Sep 3, 2021
Virus Variants: What You Need to Know About Delta
Understanding the COVID-19 Delta variant and how to protect yourself along with others.
Sep 3, 2021
You’ve probably been hearing all about Delta. No, not the airline, as much as Delta Airlines CEO Ed Bastian would like for the name to be changed. Of course, we are talking about the COVID-19 Delta variant or B.1.617.2, the most predominant SARS-CoV-2 variant in the United States as of September 1, 2021 (COVID Data Tracker). What is a virus variant? Are there more variants out there? What should I be doing to protect myself and others against the Delta variant?
To understand Delta, we must first understand virus variants and how we know we are dealing with a variant. Virus variants are not unnatural and are due to mutations. As viruses replicate themselves within a host, there will be slight differences in the final copy of the genetic material. When enough of these mutations accumulate and persist through rounds of replication, researchers call the virus a variant. All variants are not equal. Some mutations give viruses certain advantages, such as improved transmission or faster replication. On the other hand, some mutations can actually be a disadvantage to the virus. Therefore, some variants persist, such as the Delta variant while others fade away without so much as a BuzzFeed article.
So, is the delta variant a SARS-CoV-2 strain? Technically, virus variants are not synonymous with ‘strain’. A strain is when the virus variant displays novel biological capabilities. As of this writing, no COVID-19 variant, including delta, has been characterized as a strain. Other SARS-CoV-2 variants are being tracked by the Centers of Disease Control (CDC), which include Alpha (B.1.1.7, the original), Beta B.1.351, Eta (B.1.525), Gamma (P.1), Iota (B.1.526), and Kappa (B.1.617.1). If those names remind you of recruitment week, epidemiologists sometimes name infectious agents after the locality where it is thought to originate, such as Lyme’s Disease (described from Lyme, Connecticut) or West Nile virus (from the West Nile district in Uganda). However, for viruses that cause COVID-19 the Greek alphabet is used instead to prevent stigmatization against a region.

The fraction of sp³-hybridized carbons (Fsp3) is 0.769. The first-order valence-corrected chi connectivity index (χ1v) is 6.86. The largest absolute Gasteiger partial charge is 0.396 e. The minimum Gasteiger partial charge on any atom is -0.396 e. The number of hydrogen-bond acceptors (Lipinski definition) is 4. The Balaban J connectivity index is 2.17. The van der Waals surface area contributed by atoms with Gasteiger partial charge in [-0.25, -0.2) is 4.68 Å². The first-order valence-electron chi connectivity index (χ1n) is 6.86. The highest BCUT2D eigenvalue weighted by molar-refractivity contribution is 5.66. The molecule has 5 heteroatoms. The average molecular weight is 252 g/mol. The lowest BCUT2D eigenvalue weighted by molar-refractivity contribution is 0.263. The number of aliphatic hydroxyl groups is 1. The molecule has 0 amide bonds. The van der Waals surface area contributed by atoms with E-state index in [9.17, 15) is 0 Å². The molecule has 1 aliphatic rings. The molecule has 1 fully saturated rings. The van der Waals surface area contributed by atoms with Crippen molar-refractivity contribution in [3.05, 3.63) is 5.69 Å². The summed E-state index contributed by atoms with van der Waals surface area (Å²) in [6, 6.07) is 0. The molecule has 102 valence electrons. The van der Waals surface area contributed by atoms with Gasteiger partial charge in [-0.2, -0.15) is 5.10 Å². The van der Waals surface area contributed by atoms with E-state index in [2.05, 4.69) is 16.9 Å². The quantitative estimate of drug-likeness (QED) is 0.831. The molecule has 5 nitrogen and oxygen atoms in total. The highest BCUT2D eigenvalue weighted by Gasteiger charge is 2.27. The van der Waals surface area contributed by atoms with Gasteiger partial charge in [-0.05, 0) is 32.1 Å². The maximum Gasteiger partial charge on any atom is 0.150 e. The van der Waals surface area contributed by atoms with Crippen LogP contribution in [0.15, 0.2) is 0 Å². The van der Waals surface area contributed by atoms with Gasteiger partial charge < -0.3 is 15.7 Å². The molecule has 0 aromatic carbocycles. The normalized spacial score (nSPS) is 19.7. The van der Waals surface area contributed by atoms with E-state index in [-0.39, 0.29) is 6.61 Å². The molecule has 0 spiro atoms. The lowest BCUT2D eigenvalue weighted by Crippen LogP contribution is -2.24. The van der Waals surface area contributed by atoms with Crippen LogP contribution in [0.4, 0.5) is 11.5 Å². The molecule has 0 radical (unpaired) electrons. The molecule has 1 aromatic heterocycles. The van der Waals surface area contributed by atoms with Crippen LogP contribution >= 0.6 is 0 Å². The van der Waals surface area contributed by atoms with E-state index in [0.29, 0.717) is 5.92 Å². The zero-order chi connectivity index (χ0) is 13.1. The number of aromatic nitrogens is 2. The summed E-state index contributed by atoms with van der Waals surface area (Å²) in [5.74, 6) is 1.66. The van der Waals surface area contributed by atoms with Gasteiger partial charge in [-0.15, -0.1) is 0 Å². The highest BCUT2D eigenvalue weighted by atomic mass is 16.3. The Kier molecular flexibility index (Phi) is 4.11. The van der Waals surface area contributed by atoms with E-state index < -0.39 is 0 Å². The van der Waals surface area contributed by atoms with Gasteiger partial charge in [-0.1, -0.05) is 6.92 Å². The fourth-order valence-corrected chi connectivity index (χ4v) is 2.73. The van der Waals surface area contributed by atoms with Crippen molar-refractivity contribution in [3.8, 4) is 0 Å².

To protect yourself from the Delta variant, and others, it is important to get the COVID-19 vaccine. The FDA-approved Pfizer-BioNTech and FDA emergency use authorized Moderna vaccines, which are of the mitochondrial RNA (mRNA) type, protect against currently known variants, so it is critical that you receive both doses. Though it is possible to spread the virus when vaccinated, vaccines protect against more serious outcomes of COVID-19, such as hospitalization and death. This fall, vaccine boosters, intended to “boost” your immune response against waning immunity, will be recommended eight months after your second dose for those who have had a mRNA vaccine. This guidance, however, has not yet been approved for the general public by the FDA.
Vaccination is not the only measure against the Delta variant or other variants. The social distancing measures that were commonplace a year ago are still effective, as is wearing a mask if you are indoors in a crowded, poorly ventilated environment, and proper hand-washing. In the indoor environments where we find ourselves every day, such as schools, offices, gyms, and even at home, regular cleaning and disinfection is ideal. Here at GermBlast, we can help with that.
As experts and leaders in the industry, we are always available by phone or email if you have any questions. At GermBlast, we are happy to pass along such knowledge in our mission of keeping the fight OUTSIDE the body.
Michaela Halsey, in addition to serving as the logistics manager at GermBlast, is a Ph.D. candidate in Biology at Texas Tech University.